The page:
In that case, the governor filed an Oct. 19 objection when the case was transferred to a three-judge panel without consideration of Cooper’s request for a temporary restraining order. The three-judge panel later granted the governor an injunction blocking changes to three of the seven challenged boards.

In the elections board lawsuit, filed on Oct. 17, Cooper challenges Senate Bill 749.

The governor argues the new eight-member board created by that bill “would gridlock North Carolina elections and violate the separation of powers,” according to a news release from Cooper’s office.

Local elections boards also would be split evenly between the two major parties. Under current law, the governor’s party holds a majority of seats on state and county elections boards.

“The deadlocks that will be created on these new Boards of Elections at the state and local levels likely will reduce early voting and create longer lines at the polls,” Cooper said in the news release. “It will also undermine fair elections and faith in our democracy by sending disputes to our highly partisan legislature and courts. Both the Courts and the people have rejected this bad idea and the meaning of our Constitution doesn’t change just because the Supreme Court has new Justices. The Supreme Court should accept the clear precedent and the clear voice of the people and reject the Legislature’s latest attempt to control the election process.”

The state Supreme Court rejected lawmakers’ previous attempt to create a bipartisan elections board in 2018. Voters defeated a constitutional amendment that year addressing the same issue.

Cooper’s complaint targets Senate Leader Phil Berger, R-Rockingham, and House Speaker Tim Moore, R-Cleveland. The suit says legislative leaders ignored state Supreme Court decisions that “reaffirmed the separation of powers as a foundational principle of our state government.”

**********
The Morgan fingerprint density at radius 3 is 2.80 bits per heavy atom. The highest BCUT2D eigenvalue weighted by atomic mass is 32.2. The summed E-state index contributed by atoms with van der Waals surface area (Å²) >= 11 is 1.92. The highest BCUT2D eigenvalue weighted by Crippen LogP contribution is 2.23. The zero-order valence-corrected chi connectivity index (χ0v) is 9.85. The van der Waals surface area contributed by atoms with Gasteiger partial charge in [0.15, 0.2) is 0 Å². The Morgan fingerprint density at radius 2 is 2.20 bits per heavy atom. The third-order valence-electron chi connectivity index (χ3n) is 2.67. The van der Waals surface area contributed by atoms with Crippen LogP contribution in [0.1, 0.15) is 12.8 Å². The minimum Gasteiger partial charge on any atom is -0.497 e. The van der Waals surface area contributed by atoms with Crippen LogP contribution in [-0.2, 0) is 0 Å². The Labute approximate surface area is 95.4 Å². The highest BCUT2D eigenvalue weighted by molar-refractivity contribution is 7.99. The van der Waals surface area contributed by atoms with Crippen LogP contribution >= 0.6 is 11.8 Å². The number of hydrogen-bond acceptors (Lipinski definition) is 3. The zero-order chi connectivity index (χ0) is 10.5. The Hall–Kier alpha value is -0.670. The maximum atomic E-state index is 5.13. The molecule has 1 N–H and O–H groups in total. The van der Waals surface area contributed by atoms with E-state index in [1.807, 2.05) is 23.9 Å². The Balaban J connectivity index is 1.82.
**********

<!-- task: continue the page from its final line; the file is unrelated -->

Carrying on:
“Showing flagrant disregard for these constitutional principles, the North Carolina General Assembly takes direct aim at established precedents and once again seeks to significantly interfere with the Governor’s constitutionally assigned executive branch duty of election law enforcement and to take much of that power for itself,” Cooper’s lawyers wrote.

“Like Gollum reaching for the One Ring, Legislative Defendants are possessed by the power it brings,” the complaint continued. “When it comes to seizing control of the enforcement of the State’s election laws, neither the clear rulings of the Supreme Court, nor the overwhelming vote of the people, will deter them.”

“To be clear, nothing has changed since the last time Legislative Defendants tried — and failed — to cripple the State Board of Elections, except, of course, the composition of the Supreme Court,” Cooper’s lawyers wrote. “But Defendants Berger and Moore hope that is enough — that the new Court will discard the principle of stare decisis to give Legislative Defendants what they so desperately want.”

Democrats held a 4-3 majority on the state Supreme Court in 2018. After building that majority to 6-1 in 2019, Republican sweeps of statewide judicial races in the last two election cycles have produced a 5-2 GOP majority on the state’s highest court.